If a Clearinghouse Collapses, Then What?
The financial crisis of 2007-09 undoubtedly had many causes. Afterward, regulators were tasked with identifying the financial instruments and the players that were most responsible for the buildup of excessive risk. Over-the-counter (OTC) derivatives—which played a principal role in the collapse of insurance giant AIG—were quickly identified as one such instrument.[i] At the center of the new OTC derivative reforms are clearinghouses, which reduce counterparty risk by acting as the middleman, or central counterparty, of the derivative contract. Today, around 75 percent of swaps are cleared through clearinghouses, up from 15 percent pre-crisis.
A Clearinghouse as Central Counterparty
Source: Milken Institute
Instead of the classic bilateral OTC derivative contract between “end user” and “trade counterparty,” the clearinghouse acts as counterparty to each. It takes the opposite side of every derivative trade cleared through it.
However, central clearing does not magically dissolve risk, but only transforms it. Under the reforms, the market for standardized OTC derivatives has consolidated into large institutions that are easier to monitor and generally mitigate counterparty risk. At the same time, they fragment the market because clearinghouses tend to specialize in specific contract types, for instance, credit default swaps. Therefore, the failure of any of these parties would have to be considered systemic.[ii] In fact, it could be argued that the Dodd-Frank Act has removed concern about a single default rippling through the market by creating central hubs that are, in the familiar phrase, too big to fail.
An Orderly Wind-Down
The Dodd-Frank Act’s primary intention is to not only make the financial system more resilient but ensure that companies can fail without requiring public bailouts. If the recovery and resolution of a failed clearinghouse were not flawless, we’d face serious implications for systemic risk.[iii] However, the process of winding down a tottering clearinghouse, as currently conceived, is itself flawed. Its internal default management process may be intact or even robust, but still inadequate to resolve its instability. Yet there is no regulatory blueprint to address a clearinghouse default. In most cases it would trigger the closing and netting out of all contracts, which, given the concentration of clearinghouses in specific derivatives, will unquestionably have systemic effects. Therefore, we can’t rely on internal default management alone.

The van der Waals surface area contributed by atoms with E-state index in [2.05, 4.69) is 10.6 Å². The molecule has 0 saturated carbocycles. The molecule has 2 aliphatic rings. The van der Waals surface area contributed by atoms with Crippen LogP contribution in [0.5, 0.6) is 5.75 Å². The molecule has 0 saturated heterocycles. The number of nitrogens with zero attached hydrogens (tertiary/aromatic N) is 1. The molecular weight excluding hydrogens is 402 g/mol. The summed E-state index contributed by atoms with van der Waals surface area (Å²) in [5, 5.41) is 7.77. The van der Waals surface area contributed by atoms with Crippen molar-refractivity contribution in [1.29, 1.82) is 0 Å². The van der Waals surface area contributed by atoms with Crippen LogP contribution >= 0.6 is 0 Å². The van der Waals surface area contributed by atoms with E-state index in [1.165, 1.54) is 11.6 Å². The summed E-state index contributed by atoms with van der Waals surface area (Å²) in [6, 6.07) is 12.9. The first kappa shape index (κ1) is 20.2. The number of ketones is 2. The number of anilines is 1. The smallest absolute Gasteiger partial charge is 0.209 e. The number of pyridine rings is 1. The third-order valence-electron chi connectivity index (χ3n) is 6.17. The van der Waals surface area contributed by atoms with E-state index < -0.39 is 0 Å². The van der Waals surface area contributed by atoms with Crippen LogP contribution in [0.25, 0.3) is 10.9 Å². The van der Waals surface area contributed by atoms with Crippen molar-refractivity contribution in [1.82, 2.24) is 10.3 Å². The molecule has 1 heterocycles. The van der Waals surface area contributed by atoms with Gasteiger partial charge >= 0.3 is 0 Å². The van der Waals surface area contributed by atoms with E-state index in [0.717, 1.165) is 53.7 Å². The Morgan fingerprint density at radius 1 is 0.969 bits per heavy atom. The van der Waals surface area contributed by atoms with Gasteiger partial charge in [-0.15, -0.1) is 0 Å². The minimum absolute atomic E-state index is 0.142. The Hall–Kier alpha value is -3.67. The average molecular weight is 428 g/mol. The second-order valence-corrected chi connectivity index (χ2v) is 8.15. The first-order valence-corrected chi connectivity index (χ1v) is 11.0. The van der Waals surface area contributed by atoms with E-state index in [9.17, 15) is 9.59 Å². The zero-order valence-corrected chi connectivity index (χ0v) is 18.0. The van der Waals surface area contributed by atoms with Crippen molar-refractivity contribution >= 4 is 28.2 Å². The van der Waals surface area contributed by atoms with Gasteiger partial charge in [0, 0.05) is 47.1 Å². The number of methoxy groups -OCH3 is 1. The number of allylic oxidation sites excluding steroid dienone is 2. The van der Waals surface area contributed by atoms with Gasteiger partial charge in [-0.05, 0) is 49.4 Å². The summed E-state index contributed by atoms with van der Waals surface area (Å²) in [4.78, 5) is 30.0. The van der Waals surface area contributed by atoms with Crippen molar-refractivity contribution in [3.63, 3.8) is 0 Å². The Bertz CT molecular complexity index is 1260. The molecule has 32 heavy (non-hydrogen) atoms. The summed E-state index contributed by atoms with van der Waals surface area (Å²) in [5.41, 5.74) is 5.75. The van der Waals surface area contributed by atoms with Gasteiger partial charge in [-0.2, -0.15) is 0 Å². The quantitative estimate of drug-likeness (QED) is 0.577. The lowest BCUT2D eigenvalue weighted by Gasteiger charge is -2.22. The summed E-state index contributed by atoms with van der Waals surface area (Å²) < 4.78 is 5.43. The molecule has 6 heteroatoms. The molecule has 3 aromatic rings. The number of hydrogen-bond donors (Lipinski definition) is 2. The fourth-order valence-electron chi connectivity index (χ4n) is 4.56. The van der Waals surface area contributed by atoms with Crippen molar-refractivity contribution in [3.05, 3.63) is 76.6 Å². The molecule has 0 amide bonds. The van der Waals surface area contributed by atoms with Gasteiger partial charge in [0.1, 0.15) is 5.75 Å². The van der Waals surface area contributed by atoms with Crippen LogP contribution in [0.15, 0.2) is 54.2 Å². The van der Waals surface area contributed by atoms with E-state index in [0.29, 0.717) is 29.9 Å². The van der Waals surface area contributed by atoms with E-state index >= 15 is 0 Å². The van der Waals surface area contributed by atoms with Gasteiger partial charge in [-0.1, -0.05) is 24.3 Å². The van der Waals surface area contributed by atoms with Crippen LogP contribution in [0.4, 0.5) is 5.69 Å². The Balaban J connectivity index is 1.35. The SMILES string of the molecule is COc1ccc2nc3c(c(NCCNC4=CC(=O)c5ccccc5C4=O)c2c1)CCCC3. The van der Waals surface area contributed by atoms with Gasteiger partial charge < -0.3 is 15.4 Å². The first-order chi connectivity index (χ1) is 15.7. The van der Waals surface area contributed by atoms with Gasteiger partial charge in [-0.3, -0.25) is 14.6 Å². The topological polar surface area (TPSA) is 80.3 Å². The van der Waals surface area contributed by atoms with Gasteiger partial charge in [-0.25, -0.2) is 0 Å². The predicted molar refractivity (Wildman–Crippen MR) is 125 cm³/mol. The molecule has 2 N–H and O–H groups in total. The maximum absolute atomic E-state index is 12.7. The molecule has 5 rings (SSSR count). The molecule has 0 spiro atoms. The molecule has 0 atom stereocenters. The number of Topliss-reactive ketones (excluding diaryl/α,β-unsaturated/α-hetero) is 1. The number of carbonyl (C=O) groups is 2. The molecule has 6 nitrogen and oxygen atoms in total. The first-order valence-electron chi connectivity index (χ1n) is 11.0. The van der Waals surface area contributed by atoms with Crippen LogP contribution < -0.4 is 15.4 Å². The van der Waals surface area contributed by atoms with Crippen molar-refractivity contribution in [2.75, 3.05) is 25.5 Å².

As an alternative, regulators could wind down the clearinghouse in an orderly manner through the Bankruptcy Code or Dodd-Frank’s Orderly Liquidation provision. This approach, however, would be hindered by the safe harbor provision of derivatives. Under those provisions, derivatives are exempt from bankruptcy law, allowing parties to settle and liquidate their contracts regardless of a debtor’s bankruptcy. Given that the sole purpose of a clearinghouse is to clear derivatives, all counterparties that are “in the money”[iv] will act on doubts about financial soundness by terminating their derivative contracts, thereby putting the clearinghouse at the center of a classic bank run with nothing but a bailout to stop it.
With the Dodd-Frank mandate that standardized OTC derivatives must be cleared at clearinghouses, these institutions have been put at the center of the financial system. To ignore the possibility, however small, that a clearinghouse might fail should not be an option. Regulators need to specify what will happen in the wake of a clearinghouse failure if they want to maintain them as private institutions.
The options, however, are plenty, from expanding the number of clearinghouses or its members to nationalizing a central clearinghouse or clearly defining the structure of a bailout, should one be necessary. This doesn’t mean that these strategies come with no caveats—think of the effect of deposit insurance on the banking sector’s risk-management practices. But to hold fast to the status quo and hope that a clearinghouse bailout will never happen is rejecting history.
[i] For a more in-depth overview of derivatives, see the Milken Institute’s “Deriving the Economic Impact of Derivatives.”
[ii] See Lin and Surti, “Capital Requirements for Over-the-Counter Derivatives Central Counterparties,” IMF.
[iii] Although considered unlikely, the default management of a clearinghouse can fail, e.g. ISDA, “Principles on CCP Recovery.”
[iv] There are even incentives for counterparties that are “out of the money” to close out their positions (see J. Lees Allen, “Derivatives Clearinghouses and Systemic Risk”).